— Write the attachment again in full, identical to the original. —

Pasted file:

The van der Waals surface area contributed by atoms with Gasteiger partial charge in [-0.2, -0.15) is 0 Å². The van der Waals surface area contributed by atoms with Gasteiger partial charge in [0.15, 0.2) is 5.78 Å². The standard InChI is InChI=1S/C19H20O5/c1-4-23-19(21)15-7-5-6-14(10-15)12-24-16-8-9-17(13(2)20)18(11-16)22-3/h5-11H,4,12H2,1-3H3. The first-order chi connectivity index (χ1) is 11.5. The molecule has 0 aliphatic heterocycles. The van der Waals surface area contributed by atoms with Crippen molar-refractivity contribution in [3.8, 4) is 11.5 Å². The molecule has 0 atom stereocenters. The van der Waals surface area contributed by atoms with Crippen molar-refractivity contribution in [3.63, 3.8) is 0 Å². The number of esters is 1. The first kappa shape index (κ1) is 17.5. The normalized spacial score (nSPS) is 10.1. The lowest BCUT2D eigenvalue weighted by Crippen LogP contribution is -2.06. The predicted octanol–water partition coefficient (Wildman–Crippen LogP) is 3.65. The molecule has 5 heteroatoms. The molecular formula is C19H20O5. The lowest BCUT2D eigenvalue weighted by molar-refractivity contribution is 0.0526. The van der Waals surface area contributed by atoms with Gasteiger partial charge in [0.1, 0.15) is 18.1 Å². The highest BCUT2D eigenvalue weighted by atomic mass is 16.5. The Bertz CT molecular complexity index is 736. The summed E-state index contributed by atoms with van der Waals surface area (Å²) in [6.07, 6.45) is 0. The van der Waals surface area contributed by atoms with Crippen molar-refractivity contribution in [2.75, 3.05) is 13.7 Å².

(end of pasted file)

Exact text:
The van der Waals surface area contributed by atoms with Gasteiger partial charge in [-0.2, -0.15) is 0 Å². The van der Waals surface area contributed by atoms with Gasteiger partial charge in [0.15, 0.2) is 5.78 Å². The standard InChI is InChI=1S/C19H20O5/c1-4-23-19(21)15-7-5-6-14(10-15)12-24-16-8-9-17(13(2)20)18(11-16)22-3/h5-11H,4,12H2,1-3H3. The first-order chi connectivity index (χ1) is 11.5. The molecule has 0 aliphatic heterocycles. The van der Waals surface area contributed by atoms with Crippen molar-refractivity contribution in [3.8, 4) is 11.5 Å². The molecule has 0 atom stereocenters. The van der Waals surface area contributed by atoms with Crippen molar-refractivity contribution in [3.63, 3.8) is 0 Å². The number of esters is 1. The first kappa shape index (κ1) is 17.5. The normalized spacial score (nSPS) is 10.1. The lowest BCUT2D eigenvalue weighted by Crippen LogP contribution is -2.06. The predicted octanol–water partition coefficient (Wildman–Crippen LogP) is 3.65. The molecule has 5 heteroatoms. The molecular formula is C19H20O5. The lowest BCUT2D eigenvalue weighted by molar-refractivity contribution is 0.0526. The van der Waals surface area contributed by atoms with Gasteiger partial charge in [0.1, 0.15) is 18.1 Å². The highest BCUT2D eigenvalue weighted by atomic mass is 16.5. The Bertz CT molecular complexity index is 736. The summed E-state index contributed by atoms with van der Waals surface area (Å²) in [6.07, 6.45) is 0. The van der Waals surface area contributed by atoms with Crippen molar-refractivity contribution in [2.75, 3.05) is 13.7 Å².